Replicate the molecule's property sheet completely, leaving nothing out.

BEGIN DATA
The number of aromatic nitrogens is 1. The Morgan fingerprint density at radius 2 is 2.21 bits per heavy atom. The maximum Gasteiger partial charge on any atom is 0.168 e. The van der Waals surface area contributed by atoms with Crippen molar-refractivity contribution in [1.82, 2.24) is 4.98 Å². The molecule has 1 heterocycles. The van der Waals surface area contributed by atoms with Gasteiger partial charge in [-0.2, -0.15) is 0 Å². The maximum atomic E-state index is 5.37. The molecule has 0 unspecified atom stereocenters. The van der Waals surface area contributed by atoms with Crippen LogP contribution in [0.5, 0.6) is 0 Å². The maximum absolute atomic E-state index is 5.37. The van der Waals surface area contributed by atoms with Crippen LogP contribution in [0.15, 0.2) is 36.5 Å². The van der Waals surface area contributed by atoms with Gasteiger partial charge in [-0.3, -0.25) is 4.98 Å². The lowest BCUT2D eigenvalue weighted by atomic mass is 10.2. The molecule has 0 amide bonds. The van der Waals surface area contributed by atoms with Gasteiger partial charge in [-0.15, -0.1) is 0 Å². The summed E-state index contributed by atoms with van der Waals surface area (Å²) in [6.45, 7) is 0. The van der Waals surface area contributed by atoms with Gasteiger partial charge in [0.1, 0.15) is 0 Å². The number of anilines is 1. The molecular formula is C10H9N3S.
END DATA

The number of aromatic nitrogens is 1. The Morgan fingerprint density at radius 2 is 2.21 bits per heavy atom. The maximum Gasteiger partial charge on any atom is 0.168 e. The van der Waals surface area contributed by atoms with Crippen molar-refractivity contribution in [1.82, 2.24) is 4.98 Å². The molecule has 1 heterocycles. The van der Waals surface area contributed by atoms with Gasteiger partial charge in [-0.2, -0.15) is 0 Å². The maximum atomic E-state index is 5.37. The molecule has 0 unspecified atom stereocenters. The van der Waals surface area contributed by atoms with Crippen LogP contribution in [0.5, 0.6) is 0 Å². The maximum absolute atomic E-state index is 5.37. The van der Waals surface area contributed by atoms with Crippen LogP contribution in [0.15, 0.2) is 36.5 Å². The van der Waals surface area contributed by atoms with Gasteiger partial charge in [-0.3, -0.25) is 4.98 Å². The lowest BCUT2D eigenvalue weighted by atomic mass is 10.2. The molecule has 0 amide bonds. The van der Waals surface area contributed by atoms with Gasteiger partial charge in [-0.15, -0.1) is 0 Å². The summed E-state index contributed by atoms with van der Waals surface area (Å²) in [6.45, 7) is 0. The van der Waals surface area contributed by atoms with Gasteiger partial charge in [0.1, 0.15) is 0 Å². The number of anilines is 1. The molecular formula is C10H9N3S.